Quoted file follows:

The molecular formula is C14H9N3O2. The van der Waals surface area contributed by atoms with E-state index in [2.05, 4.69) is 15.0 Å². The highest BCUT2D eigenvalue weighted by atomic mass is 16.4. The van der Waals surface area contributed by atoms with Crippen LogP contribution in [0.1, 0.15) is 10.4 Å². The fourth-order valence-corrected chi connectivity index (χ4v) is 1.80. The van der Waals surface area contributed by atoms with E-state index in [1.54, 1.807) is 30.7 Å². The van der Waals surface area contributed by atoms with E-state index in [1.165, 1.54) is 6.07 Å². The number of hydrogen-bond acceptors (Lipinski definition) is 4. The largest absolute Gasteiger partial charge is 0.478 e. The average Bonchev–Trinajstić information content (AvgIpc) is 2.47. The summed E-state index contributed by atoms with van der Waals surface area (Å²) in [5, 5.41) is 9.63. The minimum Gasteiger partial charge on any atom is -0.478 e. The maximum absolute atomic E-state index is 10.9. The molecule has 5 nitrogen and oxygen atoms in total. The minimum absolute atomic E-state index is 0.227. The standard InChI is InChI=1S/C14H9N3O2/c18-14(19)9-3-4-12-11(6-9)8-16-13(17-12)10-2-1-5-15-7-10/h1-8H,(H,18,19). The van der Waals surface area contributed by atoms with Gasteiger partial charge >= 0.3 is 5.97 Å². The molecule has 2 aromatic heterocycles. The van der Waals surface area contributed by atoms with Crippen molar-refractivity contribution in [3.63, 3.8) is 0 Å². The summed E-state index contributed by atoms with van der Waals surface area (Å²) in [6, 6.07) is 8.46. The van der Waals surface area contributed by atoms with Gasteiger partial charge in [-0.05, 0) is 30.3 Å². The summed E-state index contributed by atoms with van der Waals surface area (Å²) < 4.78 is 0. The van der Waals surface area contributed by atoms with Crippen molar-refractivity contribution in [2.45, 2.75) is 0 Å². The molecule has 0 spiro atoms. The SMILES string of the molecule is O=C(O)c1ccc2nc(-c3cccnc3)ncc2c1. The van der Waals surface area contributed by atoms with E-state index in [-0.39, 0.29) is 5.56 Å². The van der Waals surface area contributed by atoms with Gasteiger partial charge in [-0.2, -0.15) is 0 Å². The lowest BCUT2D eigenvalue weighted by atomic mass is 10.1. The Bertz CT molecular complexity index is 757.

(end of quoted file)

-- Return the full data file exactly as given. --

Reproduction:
The molecular formula is C14H9N3O2. The van der Waals surface area contributed by atoms with E-state index in [2.05, 4.69) is 15.0 Å². The highest BCUT2D eigenvalue weighted by atomic mass is 16.4. The van der Waals surface area contributed by atoms with Crippen LogP contribution in [0.1, 0.15) is 10.4 Å². The fourth-order valence-corrected chi connectivity index (χ4v) is 1.80. The van der Waals surface area contributed by atoms with E-state index in [1.54, 1.807) is 30.7 Å². The van der Waals surface area contributed by atoms with E-state index in [1.165, 1.54) is 6.07 Å². The number of hydrogen-bond acceptors (Lipinski definition) is 4. The largest absolute Gasteiger partial charge is 0.478 e. The average Bonchev–Trinajstić information content (AvgIpc) is 2.47. The summed E-state index contributed by atoms with van der Waals surface area (Å²) in [5, 5.41) is 9.63. The minimum Gasteiger partial charge on any atom is -0.478 e. The maximum absolute atomic E-state index is 10.9. The molecule has 5 nitrogen and oxygen atoms in total. The minimum absolute atomic E-state index is 0.227. The standard InChI is InChI=1S/C14H9N3O2/c18-14(19)9-3-4-12-11(6-9)8-16-13(17-12)10-2-1-5-15-7-10/h1-8H,(H,18,19). The van der Waals surface area contributed by atoms with Gasteiger partial charge >= 0.3 is 5.97 Å². The molecule has 2 aromatic heterocycles. The van der Waals surface area contributed by atoms with Crippen molar-refractivity contribution in [3.63, 3.8) is 0 Å². The summed E-state index contributed by atoms with van der Waals surface area (Å²) in [6, 6.07) is 8.46. The van der Waals surface area contributed by atoms with Gasteiger partial charge in [-0.05, 0) is 30.3 Å². The summed E-state index contributed by atoms with van der Waals surface area (Å²) < 4.78 is 0. The van der Waals surface area contributed by atoms with Crippen molar-refractivity contribution in [2.45, 2.75) is 0 Å². The molecule has 0 spiro atoms. The SMILES string of the molecule is O=C(O)c1ccc2nc(-c3cccnc3)ncc2c1. The van der Waals surface area contributed by atoms with E-state index in [-0.39, 0.29) is 5.56 Å². The van der Waals surface area contributed by atoms with Gasteiger partial charge in [-0.2, -0.15) is 0 Å². The lowest BCUT2D eigenvalue weighted by atomic mass is 10.1. The Bertz CT molecular complexity index is 757.